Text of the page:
Freedom of Speech

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Understanding free speech: going beyond the 18c debate
By James English – posted Monday, 11 August 2014

Any gathering of liberal thinkers will tell you that free speech is a fundamental human right. Free speech, they say, follows on from freedom of thought. In saying that, most people accept some reasonable curtailment on freedom of speech for the protection of othersadversely affected by that speech. Much of the recent debate on the freedom of speech in Australia has focused on section 18C of the Racial Discrimination Act 1975 (‘RDA’). This article discusses recent elements of that debate and goes on to discuss how we might better understand the freedom of speech according to a holistic view of human rights.

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Racial vilification laws: maybe we don’t need them
April 24, 2014 | Gay Alcorn

In May, 1997, I covered a One Nation meeting in Geelong. Protesters heckled and jostled the mostly older Australians who had come to form a branch of Pauline Hanson’s party. Two weeks before that, around 1000 protesters achieved their aim, storming the room, drowning out the speakers and shutting the meeting down. I found myself as disturbed by those convinced they had a right to stop someone from giving their political opinion than I was about Hanson’s views on Aboriginal “privilege”, the nation being “swamped by Asians” or her calls to scrap multiculturalism.

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Racial Discrimination Act amendments are either stupid or shameful
April 22, 2014 | Jonathan Holmes

“Stakeholders”, as the Attorney-General’s website calls them, have one more week to comment on the so-called “Exposure Draft” of the Freedom of Speech (Repeal of S. 18C) Bill 2014.

But we are all “stakeholders” in this matter. And we should grasp our stakes firmly, and drive them through the heart of the bill.

Not because its ostensible object, the revision of section 18C of the Racial Discrimination Act, is necessarily wrong; but because in its current form, the bill will render the section of the act that deals with hate speech entirely meaningless.

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Attorney-General George Brandis: ‘People do have a right to be bigots’
March 24, 2014 | Dan Harrison, Jonathan Swan

Attorney-General George Brandis has defended the right of Australians to be ”bigots”.

Speaking in the Senate on Monday, Senator Brandis made the case for controversial changes to race hate laws, which News Corp columnist Andrew Bolt was in 2011 found to have breached in relation to two articles he wrote about fair-skinned aborigines.

The Coalition promised before the 2013 election to repeal section 18C of the Racial Discrimination Act ”in its current form”, but indigenous Liberal MP Ken Wyatt has threatened to cross the floor to oppose the change.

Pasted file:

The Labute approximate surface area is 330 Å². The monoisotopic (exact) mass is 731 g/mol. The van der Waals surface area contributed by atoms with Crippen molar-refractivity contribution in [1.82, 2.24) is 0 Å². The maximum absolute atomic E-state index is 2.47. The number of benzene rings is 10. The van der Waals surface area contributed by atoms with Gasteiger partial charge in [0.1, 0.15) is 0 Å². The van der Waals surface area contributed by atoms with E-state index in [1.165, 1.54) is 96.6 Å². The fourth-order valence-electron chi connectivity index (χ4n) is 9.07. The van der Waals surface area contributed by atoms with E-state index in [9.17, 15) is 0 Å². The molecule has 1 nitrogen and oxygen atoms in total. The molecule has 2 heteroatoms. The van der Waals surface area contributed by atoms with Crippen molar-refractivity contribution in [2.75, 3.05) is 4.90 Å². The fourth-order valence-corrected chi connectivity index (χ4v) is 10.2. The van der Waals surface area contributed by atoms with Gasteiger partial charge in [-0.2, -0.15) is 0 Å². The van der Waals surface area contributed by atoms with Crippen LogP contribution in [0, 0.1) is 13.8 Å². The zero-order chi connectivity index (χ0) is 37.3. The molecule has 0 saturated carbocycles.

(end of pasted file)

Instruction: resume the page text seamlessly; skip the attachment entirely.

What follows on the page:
Senator Brandis told the Senate on Monday he would soon be bringing forward an amendment that would ensure the Bolt case would never be repeated.

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IHEU attacks Islamic states over freedom of expression
National Secular Society, Wednesday 13 Mar 2013

International Ethical and Humanist Union representative Roy Brown has again reminded Islamic States of their responsibility to uphold the right to freedom of expression.

Mr Brown delivered the below statement this week at the 22nd regular session of the Human Rights Council in Geneva.

Freedom of Expression and the OIC

Mr President,

Freedom of expression is once again under sustained attack from the member states of the OIC: In Saudi Arabia last week, two activists were sentenced to ten years in jail for exposing hundreds of cases of human rights abuse in the kingdom…

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Tom Elliott calls out the hypocrisy of Geert Wilders protesters
3AW 693, Ned Franklin | 25 February, 2013 – 6:21 PM

Controversial Imam Abdul Rahman al-Sudais is coming to Melbourne

The organiser of last week’s protest against anti-Islamic Dutch MP Geert Wilders has been accused of hypocrisy, selectivity and astonishing double-standards by 3AW Drive Presenter Tom Elliott.

After blockading and shoving spectators at Mr Wilders’ speech in Somerton, self-professed anti-capitalist Louise O’Shea and fellow protesters have decided not to target the Islamic Peace Conference next month in Melbourne, despite the conference hosting a number of radical Imams who publicly condemn Jews, advocate jihadist terrorism and encourage female genital mutilation and polygamy.

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